… reminded me I had started working my way through the James Blish Star Trek books earlier this year. I’d probably better hop onto that if I’m going to finish before football season brings monographs and chapbooks and the Christmas season brings the obligatory Christmas novel.

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Good Book Hunting, September 3, 2022: Half Price Books, Overland Park, Kansas

So we had a little time to kill after going to the Kansas City Renaissance Festival for a bit on Saturday. As we were booked to stay in Overland Park, Kansas, a city of 200,000 people, I hoped we would find some used book stores. But only one, and to be honest, I confused the number (1/2) with Books-a-Million, the national chain (I was only 999,999.5 off, which is within political polling’s margin of error). But it is a used book store, a higher-priced used book store that looks like it might cater a bit to the university trade (a lot of textbookish titles in theology and philosophy).

I looked mostly in the clearance section in the back, and I bought a few things.

I got:

  • Bendigo Shafter by Louis L’Amour since I did not find it at ABC Books last week.
  • The Second Shift by Arlie Russell Hochschild. Looks to be a sociological textbook about work/life balance originally from 1989.
  • The Science of Happiness by Ryuho Okawa. Given that the subtitle is 10 Principles for Manifesting Your Divine Nature, one can expect this to be a Buddhist apologetic or mindfulness tract more than science.
  • A View from the Bridge by Arthur Miller, a play.
  • Breath! You Are Alive by Thich Nhat Hanh. A modern Buddhist sutra.
  • Stay Alive All Your Life by Norman Vincent Peale, a modern Christian Buddhist sutra.
  • Descartes’ Error by Antonio R. Damasio. Subtitled Emotion, Reason, and the Human Brain, it looks to be a commentary on dualism. Given that it has “The Human Brain” in the title, one wonders if the author feels the error is in not being materialist.
  • The Art of Strategy: A New Translation of Sun Tzu’s Classic The Art of War by R. L. Wing. It’s been a while since I’ve read a translation of The Art of War. Given this is a 1988 translation by a translator whose name is Wing, we will take it with a grain of salt.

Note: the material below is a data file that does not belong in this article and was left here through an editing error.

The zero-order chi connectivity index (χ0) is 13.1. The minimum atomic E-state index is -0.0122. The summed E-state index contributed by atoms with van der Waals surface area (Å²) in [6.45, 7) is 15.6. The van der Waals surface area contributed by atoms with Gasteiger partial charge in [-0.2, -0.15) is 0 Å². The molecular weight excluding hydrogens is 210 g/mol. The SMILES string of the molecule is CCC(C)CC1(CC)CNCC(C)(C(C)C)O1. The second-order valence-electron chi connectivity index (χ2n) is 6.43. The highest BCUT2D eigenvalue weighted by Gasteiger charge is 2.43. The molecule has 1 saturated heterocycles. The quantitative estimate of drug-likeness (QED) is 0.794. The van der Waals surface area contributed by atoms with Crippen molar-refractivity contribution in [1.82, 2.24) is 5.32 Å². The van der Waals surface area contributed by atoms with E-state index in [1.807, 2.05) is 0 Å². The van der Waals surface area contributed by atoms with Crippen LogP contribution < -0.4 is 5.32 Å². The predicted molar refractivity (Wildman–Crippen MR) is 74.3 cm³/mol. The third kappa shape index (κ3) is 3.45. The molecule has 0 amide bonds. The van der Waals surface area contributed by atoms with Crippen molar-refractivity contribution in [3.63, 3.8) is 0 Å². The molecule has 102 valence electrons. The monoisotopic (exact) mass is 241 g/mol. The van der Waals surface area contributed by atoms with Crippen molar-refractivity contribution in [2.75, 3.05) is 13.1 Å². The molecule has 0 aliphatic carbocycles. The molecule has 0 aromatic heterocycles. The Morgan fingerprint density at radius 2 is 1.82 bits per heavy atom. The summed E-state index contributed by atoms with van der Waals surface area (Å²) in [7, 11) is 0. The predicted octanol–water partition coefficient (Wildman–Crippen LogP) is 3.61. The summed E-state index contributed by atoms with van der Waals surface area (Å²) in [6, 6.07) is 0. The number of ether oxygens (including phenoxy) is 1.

• A The Teaching Company course on CDs, Great Scientific Ideas that Changed the World by Professor Steven L. Goldman. Gentle reader, this course was $3 for 36 lectures. I won’t see this good of a deal in a couple of weeks at the Friends of the Springfield-Greene County Library book sale. Whose half-price day falls on the same day that I will be climbing 110 stories of steps. So I might not make it to the book sale, and what would I lose? A couple (dozen) records, a couple of monographs to browse during football games, a couple audio books and courses I won’t listen to because I’m not driving anywhere these days, and a couple of chapbooks…. Alright, alright, alright, you have convinced me to go!

All right, gentle reader, you know me well enough by now. Even though I brought a book (one!) for my overnight trip, you can probably guess which book I started (and finished) in Kansas over the weekend. Which was it?

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Renaissance Festivals at the Stages of My Life

This weekend, my family and I attended the Kansas City Renaissance Festival–apparently, my boys and I did go another time, and we brought my beautiful wife as well. My brother invited me to join he, his new girlfriend, and my godson earlier in the summer, and as the holiday weekend brought no band or cross country (neither of the boys were in it in high school, but their old school had a meet on Saturday) obligations, we could actually go.

Continue reading “Renaissance Festivals at the Stages of My Life”

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But It Increased My Engagement

You know if I get a marketing email entitled Proof It! How To Be a Better Proofreader, you’d better believe I’m proofreading it.

Oh, yes, there’s the typo. No, wait, it has two:

Also, bullet point items should consistently end with punctuation or not. Generally, you don’t want to mix and match–even if the outlier is an exclamation point!

On the other hand, it did make me read the email more closely than I would have otherwise. My engagement is up, but my conversion from prospect to sale remains false.

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Facebook suggested this post from an outfit called “American Council on Science and Health”

It’s a quote from a film I enjoyed, Secondhand Lions.

The quote starts:

Sometimes the things that may or may not be true are the things a man needs to believe in most.